Additionally, many a teen has heard their dermatologist tell them that sometimes things get worse before they get better when it comes to complexion problems. That may be because the medications speed up the life cycle of all the pimples, including the little baby pimples that would have taken a lot longer to come to a head without medicine. Also, topical acne medicines can easily be over-used, especially by teenagers who follow the “more-is-better” mantra, because they are often desperate to get an instant clear complexion. Most acne medications need to be used in small amounts so this approach can cause side effects like dryness, irritation, burning, or redness. This will force patients to stop using the medications before they’ve had a chance to work. Some medications may interact with the sun. The dermatologist needs to talk with the patient about ways to minimize and manage the side effects.
Stronger options include prescription oral medications: antibiotics, isotretinoin (Sotret, Claravis, Amnesteem, formerly sold as Accutane), and hormonal therapy (birth control pills and spironolactone). These pills could interact with medication or birth control pills, so care must be taken. As with any pill, these drugs need to be taken as prescribed, meaning a teen who’s less-than-perfect at sticking to a schedule may not do very well on them. However, many teenagers prefer pills to creams, since there is a perception that they are easier to use. Frequently, the teen who won’t use topical medications will be extremely compliant with oral medicines.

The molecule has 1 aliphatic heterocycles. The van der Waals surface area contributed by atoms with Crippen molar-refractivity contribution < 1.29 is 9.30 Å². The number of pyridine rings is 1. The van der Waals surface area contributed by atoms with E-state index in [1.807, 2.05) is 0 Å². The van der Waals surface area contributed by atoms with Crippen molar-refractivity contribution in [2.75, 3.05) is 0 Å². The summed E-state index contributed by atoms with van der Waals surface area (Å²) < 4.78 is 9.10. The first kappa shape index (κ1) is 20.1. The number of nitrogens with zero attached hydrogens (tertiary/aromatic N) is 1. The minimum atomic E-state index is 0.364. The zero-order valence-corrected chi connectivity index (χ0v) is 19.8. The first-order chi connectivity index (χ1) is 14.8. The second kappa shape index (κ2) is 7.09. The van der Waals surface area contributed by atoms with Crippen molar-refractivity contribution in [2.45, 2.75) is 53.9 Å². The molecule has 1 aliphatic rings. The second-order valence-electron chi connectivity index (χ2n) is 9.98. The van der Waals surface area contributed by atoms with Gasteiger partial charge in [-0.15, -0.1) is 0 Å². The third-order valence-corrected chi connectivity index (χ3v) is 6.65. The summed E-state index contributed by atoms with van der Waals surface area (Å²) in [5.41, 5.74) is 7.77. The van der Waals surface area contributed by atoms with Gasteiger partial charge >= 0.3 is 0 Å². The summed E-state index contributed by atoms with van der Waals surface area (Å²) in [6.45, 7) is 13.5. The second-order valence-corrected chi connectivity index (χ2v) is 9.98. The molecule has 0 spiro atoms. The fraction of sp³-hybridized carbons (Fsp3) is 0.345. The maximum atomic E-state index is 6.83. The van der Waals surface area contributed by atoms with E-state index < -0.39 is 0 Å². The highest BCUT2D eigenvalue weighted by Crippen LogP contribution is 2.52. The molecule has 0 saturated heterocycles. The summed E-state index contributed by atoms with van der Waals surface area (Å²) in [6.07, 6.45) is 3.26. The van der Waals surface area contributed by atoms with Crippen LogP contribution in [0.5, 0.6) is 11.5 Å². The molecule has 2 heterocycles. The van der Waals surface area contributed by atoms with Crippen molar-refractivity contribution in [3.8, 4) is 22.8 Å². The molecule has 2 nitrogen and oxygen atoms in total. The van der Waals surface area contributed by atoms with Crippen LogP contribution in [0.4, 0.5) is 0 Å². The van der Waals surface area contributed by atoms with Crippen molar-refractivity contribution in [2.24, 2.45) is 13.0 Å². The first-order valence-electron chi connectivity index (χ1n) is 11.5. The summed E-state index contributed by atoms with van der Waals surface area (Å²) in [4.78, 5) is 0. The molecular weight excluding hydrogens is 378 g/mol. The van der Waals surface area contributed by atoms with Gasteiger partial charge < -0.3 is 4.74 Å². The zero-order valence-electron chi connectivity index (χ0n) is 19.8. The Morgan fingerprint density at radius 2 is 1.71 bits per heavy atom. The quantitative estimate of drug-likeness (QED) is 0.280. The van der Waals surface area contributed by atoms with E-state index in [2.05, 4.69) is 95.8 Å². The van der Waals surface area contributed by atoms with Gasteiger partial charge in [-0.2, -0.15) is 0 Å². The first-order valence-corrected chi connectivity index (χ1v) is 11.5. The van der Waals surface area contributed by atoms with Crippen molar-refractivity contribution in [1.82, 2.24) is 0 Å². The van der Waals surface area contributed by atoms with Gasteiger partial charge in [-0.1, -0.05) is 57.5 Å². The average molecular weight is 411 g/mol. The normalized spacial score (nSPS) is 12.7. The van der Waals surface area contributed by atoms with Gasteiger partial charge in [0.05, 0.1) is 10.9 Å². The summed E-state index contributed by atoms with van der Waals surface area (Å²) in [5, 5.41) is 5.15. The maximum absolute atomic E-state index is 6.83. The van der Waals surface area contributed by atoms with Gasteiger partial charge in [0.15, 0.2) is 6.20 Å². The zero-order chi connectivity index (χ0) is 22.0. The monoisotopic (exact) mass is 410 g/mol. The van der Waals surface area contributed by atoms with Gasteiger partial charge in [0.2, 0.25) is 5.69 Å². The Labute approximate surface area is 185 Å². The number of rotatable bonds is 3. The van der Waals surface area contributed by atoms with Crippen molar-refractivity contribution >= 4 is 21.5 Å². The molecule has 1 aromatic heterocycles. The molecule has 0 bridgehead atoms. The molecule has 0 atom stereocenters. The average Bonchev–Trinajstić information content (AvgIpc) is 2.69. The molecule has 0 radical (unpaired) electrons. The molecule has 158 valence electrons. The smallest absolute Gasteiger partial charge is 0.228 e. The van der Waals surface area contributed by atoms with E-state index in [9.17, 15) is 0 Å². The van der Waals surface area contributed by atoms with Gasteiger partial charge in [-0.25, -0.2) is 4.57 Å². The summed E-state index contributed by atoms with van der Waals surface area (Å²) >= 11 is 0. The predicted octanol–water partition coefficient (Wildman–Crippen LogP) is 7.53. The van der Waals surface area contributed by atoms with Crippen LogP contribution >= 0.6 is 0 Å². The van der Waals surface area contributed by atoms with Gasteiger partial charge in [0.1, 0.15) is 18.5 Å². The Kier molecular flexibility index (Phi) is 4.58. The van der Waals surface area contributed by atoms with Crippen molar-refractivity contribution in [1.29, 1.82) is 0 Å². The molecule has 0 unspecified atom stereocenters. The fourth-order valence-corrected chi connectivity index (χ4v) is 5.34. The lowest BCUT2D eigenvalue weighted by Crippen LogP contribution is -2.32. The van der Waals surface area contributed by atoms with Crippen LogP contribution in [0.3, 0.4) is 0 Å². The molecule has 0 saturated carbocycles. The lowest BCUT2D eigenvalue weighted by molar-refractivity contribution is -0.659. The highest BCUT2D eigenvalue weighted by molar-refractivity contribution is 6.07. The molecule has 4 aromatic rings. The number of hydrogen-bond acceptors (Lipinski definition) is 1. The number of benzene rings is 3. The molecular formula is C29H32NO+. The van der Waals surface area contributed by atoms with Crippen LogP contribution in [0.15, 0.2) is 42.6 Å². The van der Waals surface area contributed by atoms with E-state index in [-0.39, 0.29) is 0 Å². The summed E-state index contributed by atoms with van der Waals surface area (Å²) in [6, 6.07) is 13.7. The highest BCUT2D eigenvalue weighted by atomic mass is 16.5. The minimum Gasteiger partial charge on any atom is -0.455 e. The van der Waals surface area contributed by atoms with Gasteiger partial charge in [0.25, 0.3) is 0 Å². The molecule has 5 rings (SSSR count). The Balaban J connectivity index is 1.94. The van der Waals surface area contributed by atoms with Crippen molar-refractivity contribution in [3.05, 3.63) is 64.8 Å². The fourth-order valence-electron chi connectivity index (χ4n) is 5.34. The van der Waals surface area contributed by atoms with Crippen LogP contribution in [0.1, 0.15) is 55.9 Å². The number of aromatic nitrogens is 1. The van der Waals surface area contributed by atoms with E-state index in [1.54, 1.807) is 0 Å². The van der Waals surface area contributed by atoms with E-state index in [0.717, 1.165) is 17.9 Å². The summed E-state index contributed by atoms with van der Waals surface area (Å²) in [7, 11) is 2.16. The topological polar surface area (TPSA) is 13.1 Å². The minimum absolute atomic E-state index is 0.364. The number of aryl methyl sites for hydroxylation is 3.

In addition, dermatologists can use in-office procedures such as laser (for example, Acleara) or light therapy, acne surgery and corticosteroid injections for large or painful pimples and to permanently fix the acne scarring. These procedures don’t require compliance (with the exception of making it to the appointments), and as a result are usually a good option for teen patients.
In many cases, adolescent acne goes hand-in-hand with psychological issues. Research shows that psychological stress can definitely exacerbate acne, and numerous other studies have shown that having acne can create or worsen depression and social anxiety. Whichever way you look at it, being depressed or anxious can significantly affect your compliance with a treatment plan. It might be better to bite the bullet and pull out the ‘big guns’ to treat acne in these patients. The stronger medicines can lead to more dramatic results, which create big improvements in the patient’s emotional well-being and complexion.
Attention Acne Suffers: Let Us Help You – Contact Us Today!
While acne is highly distressing at any age, it can be treated. If you or your child are suffering from acne, contact us today to schedule a consultation and discuss treatment options. At Advanced Dermatology, PC, our board-certified dermatologists are experts at treating acne and other concerns of the skin, hair and nails. Our conveniently located offices welcome patients from Queens (Bayside, Flushing), Long Island – Nassau/Suffolk (Roslyn Heights, West Islip, Commack, East Setauket), New York City (Upper West Side, Upper East Side), Brooklyn (Park Slope) Westchester County (Ossining, Briarcliff Manor), Bergen County, NJ, Union County, NJ, and all surrounding areas.